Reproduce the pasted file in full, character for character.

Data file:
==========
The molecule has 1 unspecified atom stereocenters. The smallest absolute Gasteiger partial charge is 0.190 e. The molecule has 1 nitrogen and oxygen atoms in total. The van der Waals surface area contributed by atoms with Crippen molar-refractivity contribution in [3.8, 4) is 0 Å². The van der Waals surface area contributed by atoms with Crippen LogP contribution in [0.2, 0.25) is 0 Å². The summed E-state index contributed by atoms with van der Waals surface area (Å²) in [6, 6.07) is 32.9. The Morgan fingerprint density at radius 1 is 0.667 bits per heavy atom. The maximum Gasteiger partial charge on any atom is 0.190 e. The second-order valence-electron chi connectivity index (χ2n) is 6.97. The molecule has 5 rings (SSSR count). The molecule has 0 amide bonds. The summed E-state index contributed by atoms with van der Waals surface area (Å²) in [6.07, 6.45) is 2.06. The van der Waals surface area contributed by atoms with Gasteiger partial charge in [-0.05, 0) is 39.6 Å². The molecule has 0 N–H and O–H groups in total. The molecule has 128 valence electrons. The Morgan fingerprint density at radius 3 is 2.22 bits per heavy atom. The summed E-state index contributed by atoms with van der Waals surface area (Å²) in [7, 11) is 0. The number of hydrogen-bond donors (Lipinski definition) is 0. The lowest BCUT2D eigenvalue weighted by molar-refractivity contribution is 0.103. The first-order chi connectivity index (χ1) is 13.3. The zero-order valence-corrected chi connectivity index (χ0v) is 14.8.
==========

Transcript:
The molecule has 1 unspecified atom stereocenters. The smallest absolute Gasteiger partial charge is 0.190 e. The molecule has 1 nitrogen and oxygen atoms in total. The van der Waals surface area contributed by atoms with Crippen molar-refractivity contribution in [3.8, 4) is 0 Å². The van der Waals surface area contributed by atoms with Crippen LogP contribution in [0.2, 0.25) is 0 Å². The summed E-state index contributed by atoms with van der Waals surface area (Å²) in [6, 6.07) is 32.9. The Morgan fingerprint density at radius 1 is 0.667 bits per heavy atom. The maximum Gasteiger partial charge on any atom is 0.190 e. The second-order valence-electron chi connectivity index (χ2n) is 6.97. The molecule has 5 rings (SSSR count). The molecule has 0 amide bonds. The summed E-state index contributed by atoms with van der Waals surface area (Å²) in [6.07, 6.45) is 2.06. The van der Waals surface area contributed by atoms with Gasteiger partial charge in [-0.05, 0) is 39.6 Å². The molecule has 0 N–H and O–H groups in total. The molecule has 128 valence electrons. The Morgan fingerprint density at radius 3 is 2.22 bits per heavy atom. The summed E-state index contributed by atoms with van der Waals surface area (Å²) in [7, 11) is 0. The number of hydrogen-bond donors (Lipinski definition) is 0. The lowest BCUT2D eigenvalue weighted by molar-refractivity contribution is 0.103. The first-order chi connectivity index (χ1) is 13.3. The zero-order valence-corrected chi connectivity index (χ0v) is 14.8.